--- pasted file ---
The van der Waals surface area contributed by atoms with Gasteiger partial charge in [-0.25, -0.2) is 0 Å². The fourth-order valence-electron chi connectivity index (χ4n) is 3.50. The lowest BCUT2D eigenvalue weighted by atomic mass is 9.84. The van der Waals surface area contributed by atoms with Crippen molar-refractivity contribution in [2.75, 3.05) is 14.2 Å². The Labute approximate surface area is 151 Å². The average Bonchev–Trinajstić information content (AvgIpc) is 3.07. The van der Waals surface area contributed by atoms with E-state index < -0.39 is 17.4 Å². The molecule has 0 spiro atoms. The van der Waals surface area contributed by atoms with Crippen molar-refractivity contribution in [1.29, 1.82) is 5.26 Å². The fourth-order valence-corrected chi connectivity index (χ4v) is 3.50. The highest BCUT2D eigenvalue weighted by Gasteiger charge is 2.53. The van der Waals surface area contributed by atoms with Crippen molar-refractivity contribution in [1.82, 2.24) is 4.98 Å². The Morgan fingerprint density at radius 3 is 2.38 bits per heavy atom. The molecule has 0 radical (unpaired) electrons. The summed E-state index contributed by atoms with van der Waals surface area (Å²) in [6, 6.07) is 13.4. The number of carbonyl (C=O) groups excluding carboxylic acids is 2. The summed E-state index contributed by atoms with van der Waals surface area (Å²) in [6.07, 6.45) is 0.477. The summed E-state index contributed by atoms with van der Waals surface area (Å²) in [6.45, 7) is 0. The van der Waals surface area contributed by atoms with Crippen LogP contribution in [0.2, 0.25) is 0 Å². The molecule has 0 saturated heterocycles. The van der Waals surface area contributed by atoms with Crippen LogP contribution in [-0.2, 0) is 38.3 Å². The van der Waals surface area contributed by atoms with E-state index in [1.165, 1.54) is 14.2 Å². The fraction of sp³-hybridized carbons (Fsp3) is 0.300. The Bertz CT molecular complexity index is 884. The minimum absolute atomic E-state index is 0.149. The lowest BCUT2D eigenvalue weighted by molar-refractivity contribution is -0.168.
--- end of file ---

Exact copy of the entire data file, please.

The van der Waals surface area contributed by atoms with Gasteiger partial charge in [-0.25, -0.2) is 0 Å². The fourth-order valence-electron chi connectivity index (χ4n) is 3.50. The lowest BCUT2D eigenvalue weighted by atomic mass is 9.84. The van der Waals surface area contributed by atoms with Crippen molar-refractivity contribution in [2.75, 3.05) is 14.2 Å². The Labute approximate surface area is 151 Å². The average Bonchev–Trinajstić information content (AvgIpc) is 3.07. The van der Waals surface area contributed by atoms with E-state index < -0.39 is 17.4 Å². The molecule has 0 spiro atoms. The van der Waals surface area contributed by atoms with Crippen molar-refractivity contribution in [1.29, 1.82) is 5.26 Å². The fourth-order valence-corrected chi connectivity index (χ4v) is 3.50. The highest BCUT2D eigenvalue weighted by Gasteiger charge is 2.53. The van der Waals surface area contributed by atoms with Crippen molar-refractivity contribution in [1.82, 2.24) is 4.98 Å². The Morgan fingerprint density at radius 3 is 2.38 bits per heavy atom. The molecule has 0 radical (unpaired) electrons. The summed E-state index contributed by atoms with van der Waals surface area (Å²) in [6, 6.07) is 13.4. The number of carbonyl (C=O) groups excluding carboxylic acids is 2. The summed E-state index contributed by atoms with van der Waals surface area (Å²) in [6.07, 6.45) is 0.477. The summed E-state index contributed by atoms with van der Waals surface area (Å²) in [6.45, 7) is 0. The van der Waals surface area contributed by atoms with Crippen LogP contribution in [0.2, 0.25) is 0 Å². The molecule has 0 saturated heterocycles. The van der Waals surface area contributed by atoms with Crippen LogP contribution in [-0.2, 0) is 38.3 Å². The van der Waals surface area contributed by atoms with E-state index in [1.165, 1.54) is 14.2 Å². The fraction of sp³-hybridized carbons (Fsp3) is 0.300. The Bertz CT molecular complexity index is 884. The minimum absolute atomic E-state index is 0.149. The lowest BCUT2D eigenvalue weighted by molar-refractivity contribution is -0.168.